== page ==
Daily Life (In the County)

As a courtesy, I asked the doctor to take me off his rounds every week. I’m feeling fine and I can monitor the things that need to be watched. I guess I could use it as an excuse to get out of my cage, but I have come to like just being left alone. I have tired of my fellow man. I find that my days are happier the fewer the number of people with whom I have to interact.  Besides, it frees him up to take care of other people. Out of courtesy to me, he checks up during his rounds by asking the guards to check if I need to see him. I thank them, but it’s not necessary, so I decline.

I’ve finally convinced my bunky his problems need to be addressed now. Granted he’s looking at being in a place worse than this – the penitentiary for the next 12 years – and so understandably he is a little depressed and not very motivated to take care of himself. But today I convinced him to fill out a request form and placed it in the door. There are two problems with that however: one, the guard hasn’t gone by on rounds to pick it up, and two, since the guards don’t interpret it, or anything else that does not materially affect them personally as an emergency, they won’t schedule him to see the doctor for 2 to 3 days, or two to three weeks, from now.

The inmate next door shuffles out of his cell on his way to see the doctor, so I push the intercom and a voice comes through, “What’s your emergency?”

“I know it’s irregular,” I say, “But I need to talk with the doctor.”

“If you’re on the list, you’ll be seen; if not put it in a request,” says the voice.

“There’s a request that’s been on the door since this morning at eight; it’s now 1:00 PM.”

“Well, you wouldn’t see him today anyway. It takes 48 hours to schedule.”

“I know,” I said, “But he had me scheduled every week because of the Coumadin I take, and since he really didn’t need to schedule it every week, he just checks in, like he did last week. I just need to ask him a question.”  It wasn’t for me. I just wanted to help my bunky. In addition to his “Parkinsonian pill roll”, explosive diarrhea three to four times a day with soiling of himself, and stool droppings on the floor, he fell trying to get down from the top bunk earlier in the morning.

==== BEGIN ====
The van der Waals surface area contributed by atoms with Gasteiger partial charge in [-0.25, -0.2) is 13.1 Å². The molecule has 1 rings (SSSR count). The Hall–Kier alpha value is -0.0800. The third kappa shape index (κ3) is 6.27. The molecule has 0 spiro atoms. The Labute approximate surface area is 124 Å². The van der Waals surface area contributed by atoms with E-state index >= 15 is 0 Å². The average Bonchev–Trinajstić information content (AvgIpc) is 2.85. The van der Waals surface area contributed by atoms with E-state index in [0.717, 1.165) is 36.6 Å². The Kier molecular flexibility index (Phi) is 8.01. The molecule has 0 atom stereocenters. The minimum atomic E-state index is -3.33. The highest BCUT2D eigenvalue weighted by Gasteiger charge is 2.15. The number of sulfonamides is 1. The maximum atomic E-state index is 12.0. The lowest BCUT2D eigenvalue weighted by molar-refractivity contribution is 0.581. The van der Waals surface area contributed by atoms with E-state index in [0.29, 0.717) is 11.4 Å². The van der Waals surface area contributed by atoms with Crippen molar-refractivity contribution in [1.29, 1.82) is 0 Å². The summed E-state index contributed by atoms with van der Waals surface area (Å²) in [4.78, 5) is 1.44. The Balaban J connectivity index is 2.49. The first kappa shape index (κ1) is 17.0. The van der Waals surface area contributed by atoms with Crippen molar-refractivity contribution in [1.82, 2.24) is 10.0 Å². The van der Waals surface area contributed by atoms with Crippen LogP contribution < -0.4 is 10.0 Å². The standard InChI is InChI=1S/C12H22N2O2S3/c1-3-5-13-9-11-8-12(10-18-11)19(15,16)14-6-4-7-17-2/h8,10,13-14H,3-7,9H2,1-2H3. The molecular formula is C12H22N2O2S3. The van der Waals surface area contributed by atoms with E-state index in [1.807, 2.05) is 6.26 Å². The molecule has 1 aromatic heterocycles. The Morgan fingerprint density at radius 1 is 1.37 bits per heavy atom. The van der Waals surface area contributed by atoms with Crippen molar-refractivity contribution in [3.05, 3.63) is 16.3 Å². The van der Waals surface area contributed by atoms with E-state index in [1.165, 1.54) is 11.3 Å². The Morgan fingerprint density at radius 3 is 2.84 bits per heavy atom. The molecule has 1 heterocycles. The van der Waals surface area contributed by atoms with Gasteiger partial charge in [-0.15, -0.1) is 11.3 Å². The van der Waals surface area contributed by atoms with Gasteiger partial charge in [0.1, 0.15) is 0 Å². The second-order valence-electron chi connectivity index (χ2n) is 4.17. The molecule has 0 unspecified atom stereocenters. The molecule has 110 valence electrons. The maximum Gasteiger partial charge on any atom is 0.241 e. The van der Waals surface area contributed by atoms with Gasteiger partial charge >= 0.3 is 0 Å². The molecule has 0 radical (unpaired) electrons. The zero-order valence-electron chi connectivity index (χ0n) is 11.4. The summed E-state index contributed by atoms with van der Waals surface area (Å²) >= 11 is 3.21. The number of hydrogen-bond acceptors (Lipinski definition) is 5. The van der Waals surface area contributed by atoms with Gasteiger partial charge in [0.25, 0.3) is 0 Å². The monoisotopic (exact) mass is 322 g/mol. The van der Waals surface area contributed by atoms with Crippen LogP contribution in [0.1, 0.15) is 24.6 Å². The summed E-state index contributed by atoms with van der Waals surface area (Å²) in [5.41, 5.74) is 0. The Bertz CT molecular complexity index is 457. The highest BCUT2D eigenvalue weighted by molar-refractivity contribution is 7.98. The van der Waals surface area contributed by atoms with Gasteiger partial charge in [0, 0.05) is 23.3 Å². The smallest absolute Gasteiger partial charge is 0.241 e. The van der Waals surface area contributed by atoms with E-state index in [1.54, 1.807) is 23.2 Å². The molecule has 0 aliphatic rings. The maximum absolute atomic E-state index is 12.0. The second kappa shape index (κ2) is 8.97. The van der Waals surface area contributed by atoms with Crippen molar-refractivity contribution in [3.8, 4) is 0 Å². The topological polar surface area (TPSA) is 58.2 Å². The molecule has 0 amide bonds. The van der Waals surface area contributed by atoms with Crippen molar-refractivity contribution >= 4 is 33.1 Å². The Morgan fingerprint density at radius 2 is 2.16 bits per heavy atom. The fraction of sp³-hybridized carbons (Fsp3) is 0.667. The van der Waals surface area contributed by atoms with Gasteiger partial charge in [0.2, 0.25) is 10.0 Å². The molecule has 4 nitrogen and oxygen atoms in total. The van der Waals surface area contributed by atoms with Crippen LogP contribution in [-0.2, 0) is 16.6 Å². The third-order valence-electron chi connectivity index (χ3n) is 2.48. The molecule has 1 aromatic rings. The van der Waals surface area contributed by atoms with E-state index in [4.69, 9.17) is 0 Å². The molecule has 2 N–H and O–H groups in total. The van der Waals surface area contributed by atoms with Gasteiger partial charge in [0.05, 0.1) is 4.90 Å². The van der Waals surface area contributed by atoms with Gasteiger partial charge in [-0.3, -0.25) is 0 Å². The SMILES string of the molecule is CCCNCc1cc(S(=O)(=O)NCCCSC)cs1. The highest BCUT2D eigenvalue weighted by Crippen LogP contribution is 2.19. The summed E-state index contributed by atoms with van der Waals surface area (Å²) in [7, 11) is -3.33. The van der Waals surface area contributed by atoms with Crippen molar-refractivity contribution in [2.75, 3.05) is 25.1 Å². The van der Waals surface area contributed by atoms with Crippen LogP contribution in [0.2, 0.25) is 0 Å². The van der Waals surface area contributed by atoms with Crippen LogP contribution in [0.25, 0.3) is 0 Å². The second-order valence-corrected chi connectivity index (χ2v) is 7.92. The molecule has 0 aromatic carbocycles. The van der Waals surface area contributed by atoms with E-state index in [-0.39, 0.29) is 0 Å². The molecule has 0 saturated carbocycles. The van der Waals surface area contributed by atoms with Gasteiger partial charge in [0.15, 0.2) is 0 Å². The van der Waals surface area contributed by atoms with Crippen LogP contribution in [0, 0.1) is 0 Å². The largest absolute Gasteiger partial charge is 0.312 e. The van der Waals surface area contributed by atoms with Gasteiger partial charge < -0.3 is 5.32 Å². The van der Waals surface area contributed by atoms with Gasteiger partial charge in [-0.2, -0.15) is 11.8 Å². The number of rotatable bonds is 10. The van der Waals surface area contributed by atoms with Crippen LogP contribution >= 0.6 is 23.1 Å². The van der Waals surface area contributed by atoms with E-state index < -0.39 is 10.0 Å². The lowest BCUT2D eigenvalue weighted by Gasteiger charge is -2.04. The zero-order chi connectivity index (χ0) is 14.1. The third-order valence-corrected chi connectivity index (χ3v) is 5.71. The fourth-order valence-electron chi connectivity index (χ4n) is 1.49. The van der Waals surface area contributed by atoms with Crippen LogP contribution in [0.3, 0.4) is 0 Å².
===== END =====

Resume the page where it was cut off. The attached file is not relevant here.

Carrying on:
“It’s not going to happen.”

“I’m sorry; who am I speaking with…”

“Officer Smith.”

“Well, Officer Smith, I know it’s irregular but it would at least help if we could ask him…”

Officer Smith interrupting, “You want me to spell that for you? It’s Smith: S-M-I-T-H. (He had taken offense to me asking to whom I was speaking.)

I wasn’t challenging him. I just wanted to know who I was talking with and whether it was someone I could reason with, without telling the entire compound that my celly was shitting on himself. I already know how to spell it” I thought. That’s Smith: A-S-S-H-O-L-E”.  “No, that’ll be OK” I said.  “I was just hoping…”

With that I let it go. I had resolved to omit episodes like that from my day, but they occur constantly. There is really nothing I could do to avoid them. There are way too many assholes in here. The solution is just to terminate the interaction before it escalates.

From Mike’s standpoint, I guess if I had to think that a missing link like Officer Smith was going to be in my life for the next 12 years, I’d probably prefer shitting on myself too. It would certainly be less of a hassle. (Now, I wouldn’t purposely do it, but it seemed important to say.) The point is that our debt to society required that we all sacrifice time. That is the sentence imposed by the state, the judge, and the law. No where does it say that we are required to put up with shitheads like Smith.

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